“Community is such an important Jewish value, and this is a way for people to gather, create, and celebrate.” —Jessica Siskin
What happens when a Jewish artist meets crispy rice cereal and melted marshmallows? Oodles of edible creations emerge—from spot-on servings of bagels and lox to seder plates to a portrait of U.S. Supreme Court Justice Ruth Bader Ginsburg.
“I’ve always loved creating,” says Jessica Siskin, owner of Misterkrisp. “My mom was in the fashion industry, and I used to sit under the table playing with the fabrics to see what I could make.” Following in her mother’s footsteps, Jessica graduated from NYU and entered the fashion world in a sales position she enjoyed, but it lacked the creative outlet she needed.
Enter serendipity. While visiting a friend, Jessica was asked to help make crispy rice treats. “At first, I declined because I don’t know how to cook,” she admits. “But when I realized I could mold it and dye it like fabric, I was in. My favorite part about this form of art is its meaningful end use—you eat it!”
Jessica began experimenting with food coloring and made a cheeseburger complete with lettuce, tomatoes, and melted cheddar. She was so proud that she posted a photo on social media. “It was the first time I received over 100 ‘likes,’” she recalls. “That was my ‘ah-ha’ moment.”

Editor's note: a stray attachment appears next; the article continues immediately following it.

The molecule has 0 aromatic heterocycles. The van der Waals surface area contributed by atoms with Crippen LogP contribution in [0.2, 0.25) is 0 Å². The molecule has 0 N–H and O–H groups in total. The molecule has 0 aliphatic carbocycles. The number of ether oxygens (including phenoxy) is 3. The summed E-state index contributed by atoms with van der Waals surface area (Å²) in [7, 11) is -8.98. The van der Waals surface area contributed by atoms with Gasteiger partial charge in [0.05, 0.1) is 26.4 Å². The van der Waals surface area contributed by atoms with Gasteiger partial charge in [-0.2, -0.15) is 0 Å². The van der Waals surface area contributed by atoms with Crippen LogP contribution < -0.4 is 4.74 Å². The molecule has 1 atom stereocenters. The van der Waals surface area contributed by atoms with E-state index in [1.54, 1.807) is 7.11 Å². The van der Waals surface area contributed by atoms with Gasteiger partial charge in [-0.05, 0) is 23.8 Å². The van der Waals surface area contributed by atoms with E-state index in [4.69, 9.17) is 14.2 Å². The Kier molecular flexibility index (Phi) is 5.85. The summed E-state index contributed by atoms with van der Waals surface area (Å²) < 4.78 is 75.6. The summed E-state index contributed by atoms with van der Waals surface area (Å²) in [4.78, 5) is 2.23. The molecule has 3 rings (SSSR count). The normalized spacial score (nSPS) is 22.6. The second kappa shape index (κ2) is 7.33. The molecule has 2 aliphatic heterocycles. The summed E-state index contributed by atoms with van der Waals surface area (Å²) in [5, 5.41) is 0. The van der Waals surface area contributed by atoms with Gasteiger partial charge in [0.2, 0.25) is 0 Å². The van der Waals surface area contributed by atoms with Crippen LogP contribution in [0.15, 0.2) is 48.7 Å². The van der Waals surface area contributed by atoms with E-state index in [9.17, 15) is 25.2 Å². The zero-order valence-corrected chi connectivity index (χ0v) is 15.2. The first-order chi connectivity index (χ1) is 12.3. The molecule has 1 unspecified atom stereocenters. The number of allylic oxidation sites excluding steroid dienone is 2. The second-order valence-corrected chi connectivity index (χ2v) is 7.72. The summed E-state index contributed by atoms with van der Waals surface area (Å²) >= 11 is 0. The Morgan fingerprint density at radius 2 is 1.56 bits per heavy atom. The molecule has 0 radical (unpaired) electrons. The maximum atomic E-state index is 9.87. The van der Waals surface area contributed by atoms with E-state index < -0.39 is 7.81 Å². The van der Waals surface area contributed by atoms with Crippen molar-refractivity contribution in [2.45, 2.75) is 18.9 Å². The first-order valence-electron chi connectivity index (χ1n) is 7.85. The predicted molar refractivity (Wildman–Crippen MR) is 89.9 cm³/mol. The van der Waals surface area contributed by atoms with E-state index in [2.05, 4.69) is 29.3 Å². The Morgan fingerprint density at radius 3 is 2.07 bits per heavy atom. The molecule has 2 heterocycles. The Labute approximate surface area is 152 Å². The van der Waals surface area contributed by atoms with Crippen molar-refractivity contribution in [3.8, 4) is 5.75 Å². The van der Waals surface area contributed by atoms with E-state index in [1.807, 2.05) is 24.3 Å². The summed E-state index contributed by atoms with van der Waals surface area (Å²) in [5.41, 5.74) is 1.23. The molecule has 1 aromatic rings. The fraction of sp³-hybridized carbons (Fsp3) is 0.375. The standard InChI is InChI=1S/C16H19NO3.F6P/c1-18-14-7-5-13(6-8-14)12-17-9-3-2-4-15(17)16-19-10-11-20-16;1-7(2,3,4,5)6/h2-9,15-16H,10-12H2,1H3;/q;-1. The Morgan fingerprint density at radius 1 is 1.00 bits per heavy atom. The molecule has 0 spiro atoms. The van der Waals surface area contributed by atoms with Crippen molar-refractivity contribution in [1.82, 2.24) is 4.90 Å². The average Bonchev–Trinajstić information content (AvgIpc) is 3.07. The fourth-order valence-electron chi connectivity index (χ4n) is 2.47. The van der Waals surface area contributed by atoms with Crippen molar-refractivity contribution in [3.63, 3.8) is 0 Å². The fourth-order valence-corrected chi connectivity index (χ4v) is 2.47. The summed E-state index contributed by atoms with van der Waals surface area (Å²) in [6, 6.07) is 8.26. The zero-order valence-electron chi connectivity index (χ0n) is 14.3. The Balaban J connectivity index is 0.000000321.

Jessica dug in and challenged herself. She made hearts, animals, and emojis, and perfected her crispy rice recipe.
In 2013, Jessica launched Misterkrisp and blessed Instagram with its ooey-gooey goodness and dazzling designs. Soon after, she quit her job to focus on creating, fulfilling orders, and traveling via the media circuit—from The Wall Street Journal to the “Today” show and “Rachael Ray Show.” When Rachael asked Jessica how she chose the Misterkrisp name, Jessica responded, “Misterkrisp is the name of the villain in ‘Sister Act 2,’ which is one of my favorite films, but I had no idea I’d be standing with Rachael Ray explaining that!”
Of course, all of that publicity boosted Misterkrisp’s Instagram followers, now at more than 69,000. And, it fueled crispy treat orders, especially for custom-made drivers’ licenses, doggie portraits, and apples and honey for Rosh Hashanah. Her crispy apples were featured on www.schusterman.org, where she shared, “My intention for the new year is to be more mindful of staying present in the moment. When I’m working with my hands to make creative treats, I’m challenged just enough to stay present (and my hands are too sticky to mindlessly grab my phone).”
Adding to her sweet success, Jessica also completed her MFA in writing and authored a book, Treat Yourself!—complete with 93 crispy rice recipes, arranged from apple to zebra. “These projects are especially fun when people make them together,” shares Jessica. “Community is such an important Jewish value, and this is a way for people to gather, create, and celebrate.”
While it seems Misterkrisp may have hit it big, Jessica prefers to make her crispy treats from her own kitchen, exclusively for locals—at least for now. “I was raised to recognize and appreciate where we are in life,” she says. “I have such a great community here in New York and globally through social media. I’ve built my own community through Misterkrisp, and I want to spread positivity throughout it in any way I can.”
Tips from Misterkrisp
When making crispy treats:
- Always use mini marshmallows—they melt more evenly.
- Melt the marshmallows down to about 75 percent—so you can still see little marshmallow lumps.
- Use gel food coloring—the color is more vibrant than liquid food coloring.
- Spray your hands with cooking spray before molding—it keeps your hands from becoming a mess.